So there’s certainly reason to think that his extension will come later in the season, if not the offseason. It’s likely beneficial to both team and player as Strome will have longer to increase his earning potential while the team can get a clearer read on who he is. That said, he and the Blackhawks could also decide that it’s better to get a deal done early and have it out of the way.
Will Goligoski Be Traded?
The Athletic’s Craig Morgan recently pointed out that Arizona Coyotes defenseman Alex Goligoski’s contract converted from a full no-move clause to a modified no-trade clause for the last two years, beginning with 2019-20. (from ‘Coyotes monthly mailbag: You asked, we tried to answer,’ The Athletic, 10/06/2019) Morgan, in a Coyotes mailbag, discussed the potential of the team trading the veteran defenseman. With Goligoski’s modified no-trade clause featuring an eight-team no-trade list, it makes moving him a possibility, however, would a team have interest in him?
Goligoski is a quality NHL blueliner of 800 career games and brings veteran leadership, but he also carries a $5.475-million cap hit, which isn’t cheap for a second or third-pair defenseman. If the Coyotes are willing to retain some salary, it’s likely they can find a suitor. Perhaps the answer will surface as the season progresses. If the Coyotes are out of playoff contention near the trade deadline, it will only strengthen the trade rumors.
Why Didn’t the Oilers Take Chance on Ho-Sang?
When the Islanders placed Josh Ho-Sang on waivers prior to the regular season, it was thought that the Oilers may have interest in him. They’re a team looking for scoring help, could fit him under the salary cap, and Ho-Sang was a teammate of Connor McDavid’s with the Toronto Marlboros. Instead, he went unclaimed, is currently in the American Hockey League, and recently requested a trade. The Edmonton Journal’s Kurt Leavins weighed in why the Oilers didn’t claim Ho-Sang, and his thoughts are intriguing. (from ‘When it comes to the waiver wire Oilers G.M. Ken Holland understands that you shouldn’t buy things just because they’re on sale: 9 Things,’ Edmonton Journal, 10/06/2019)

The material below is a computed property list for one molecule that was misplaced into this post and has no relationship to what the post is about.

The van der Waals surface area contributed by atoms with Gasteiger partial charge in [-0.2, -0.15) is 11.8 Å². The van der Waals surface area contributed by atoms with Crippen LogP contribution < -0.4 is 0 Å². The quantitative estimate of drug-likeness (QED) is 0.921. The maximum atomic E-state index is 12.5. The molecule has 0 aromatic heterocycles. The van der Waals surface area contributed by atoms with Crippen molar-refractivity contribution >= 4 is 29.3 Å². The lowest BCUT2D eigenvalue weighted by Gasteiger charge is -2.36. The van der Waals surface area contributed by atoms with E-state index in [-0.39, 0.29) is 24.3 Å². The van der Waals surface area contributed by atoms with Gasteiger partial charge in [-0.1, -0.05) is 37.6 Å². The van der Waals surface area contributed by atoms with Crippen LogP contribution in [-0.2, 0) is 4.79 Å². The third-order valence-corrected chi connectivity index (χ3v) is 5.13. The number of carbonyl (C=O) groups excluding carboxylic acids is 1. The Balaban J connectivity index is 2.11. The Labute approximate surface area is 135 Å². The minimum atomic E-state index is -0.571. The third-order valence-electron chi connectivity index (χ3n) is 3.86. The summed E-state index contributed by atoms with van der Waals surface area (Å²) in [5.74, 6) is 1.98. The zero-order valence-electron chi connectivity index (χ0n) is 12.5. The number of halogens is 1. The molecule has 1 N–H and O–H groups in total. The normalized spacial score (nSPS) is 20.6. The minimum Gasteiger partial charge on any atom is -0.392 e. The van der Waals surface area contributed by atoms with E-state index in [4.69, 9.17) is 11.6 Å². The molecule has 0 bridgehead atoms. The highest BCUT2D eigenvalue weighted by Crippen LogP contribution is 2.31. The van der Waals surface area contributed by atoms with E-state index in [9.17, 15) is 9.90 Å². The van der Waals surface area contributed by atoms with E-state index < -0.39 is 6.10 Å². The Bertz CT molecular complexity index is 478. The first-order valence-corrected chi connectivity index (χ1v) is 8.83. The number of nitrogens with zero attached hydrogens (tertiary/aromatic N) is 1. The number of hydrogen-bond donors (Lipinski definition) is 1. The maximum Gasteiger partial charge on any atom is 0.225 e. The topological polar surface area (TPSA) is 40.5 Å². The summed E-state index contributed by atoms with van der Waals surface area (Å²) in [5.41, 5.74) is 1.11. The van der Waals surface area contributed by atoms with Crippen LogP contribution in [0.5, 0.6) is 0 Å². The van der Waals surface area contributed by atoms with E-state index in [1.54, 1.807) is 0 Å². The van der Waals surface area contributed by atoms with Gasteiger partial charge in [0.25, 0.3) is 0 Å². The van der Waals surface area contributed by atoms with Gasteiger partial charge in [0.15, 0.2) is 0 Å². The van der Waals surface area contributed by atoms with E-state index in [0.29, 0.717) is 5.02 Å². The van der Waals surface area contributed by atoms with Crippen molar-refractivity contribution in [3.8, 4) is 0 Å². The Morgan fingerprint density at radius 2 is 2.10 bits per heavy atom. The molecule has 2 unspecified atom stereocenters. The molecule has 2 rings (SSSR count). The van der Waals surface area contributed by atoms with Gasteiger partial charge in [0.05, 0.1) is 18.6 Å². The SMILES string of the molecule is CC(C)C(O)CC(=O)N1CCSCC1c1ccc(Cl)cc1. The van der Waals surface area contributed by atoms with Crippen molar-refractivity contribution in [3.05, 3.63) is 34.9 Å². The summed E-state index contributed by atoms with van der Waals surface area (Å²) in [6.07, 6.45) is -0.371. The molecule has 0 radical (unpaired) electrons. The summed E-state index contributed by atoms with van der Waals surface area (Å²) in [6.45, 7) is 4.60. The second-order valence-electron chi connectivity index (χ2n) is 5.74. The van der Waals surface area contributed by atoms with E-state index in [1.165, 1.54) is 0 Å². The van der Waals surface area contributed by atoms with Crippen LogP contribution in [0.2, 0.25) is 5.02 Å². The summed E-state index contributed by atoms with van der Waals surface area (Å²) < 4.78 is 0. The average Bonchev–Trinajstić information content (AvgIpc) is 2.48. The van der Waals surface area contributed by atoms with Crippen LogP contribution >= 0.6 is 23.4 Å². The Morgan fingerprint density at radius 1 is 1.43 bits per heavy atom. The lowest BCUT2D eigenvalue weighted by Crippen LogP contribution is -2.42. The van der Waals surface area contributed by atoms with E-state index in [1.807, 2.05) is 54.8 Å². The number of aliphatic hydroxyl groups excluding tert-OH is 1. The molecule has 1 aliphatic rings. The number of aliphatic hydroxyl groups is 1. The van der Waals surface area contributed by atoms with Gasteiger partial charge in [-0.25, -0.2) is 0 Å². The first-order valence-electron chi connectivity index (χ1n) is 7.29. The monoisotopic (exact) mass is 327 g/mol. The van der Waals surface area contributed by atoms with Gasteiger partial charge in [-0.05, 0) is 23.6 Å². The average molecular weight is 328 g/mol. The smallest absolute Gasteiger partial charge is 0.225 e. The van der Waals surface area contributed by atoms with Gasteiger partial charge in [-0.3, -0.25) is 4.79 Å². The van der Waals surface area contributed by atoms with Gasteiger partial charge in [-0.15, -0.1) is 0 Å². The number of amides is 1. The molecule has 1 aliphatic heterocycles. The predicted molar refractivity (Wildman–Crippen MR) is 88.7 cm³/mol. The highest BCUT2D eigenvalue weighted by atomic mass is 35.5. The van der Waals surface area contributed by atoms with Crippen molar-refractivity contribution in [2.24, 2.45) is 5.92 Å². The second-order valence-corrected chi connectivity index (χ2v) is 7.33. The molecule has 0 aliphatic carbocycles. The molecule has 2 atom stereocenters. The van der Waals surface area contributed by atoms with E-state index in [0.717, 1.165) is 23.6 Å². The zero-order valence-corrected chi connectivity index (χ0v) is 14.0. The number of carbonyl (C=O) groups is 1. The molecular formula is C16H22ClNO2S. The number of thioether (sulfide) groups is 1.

Leavins points out that the only way Ho-Sang, or any other forward for that matter, helps the Oilers is if he can slot into their top-six. So far in his career Ho-Sang hasn’t shown he can do that at the NHL or AHL levels. Leavins also mentions that for the Oilers to add Ho-Sang, a player would have to be sent down to the AHL. He lists Zack Kassian and Joakim Nygard as specific examples, but believes both are better fits for the Oilers right now.
The last thing Leavins mentions, and what I find most interesting, is that Oilers GM Ken Holland likely would have asked McDavid his thoughts on Ho-Sang before deciding whether or not to place a claim on him. And because he went unclaimed it seems reasonable to believe that McDavid passed on the possibility of reuniting with his former teammate. At this point, it seems more and more clear that Ho-Sang will have to play in the AHL and build his value before a team takes a shot on him.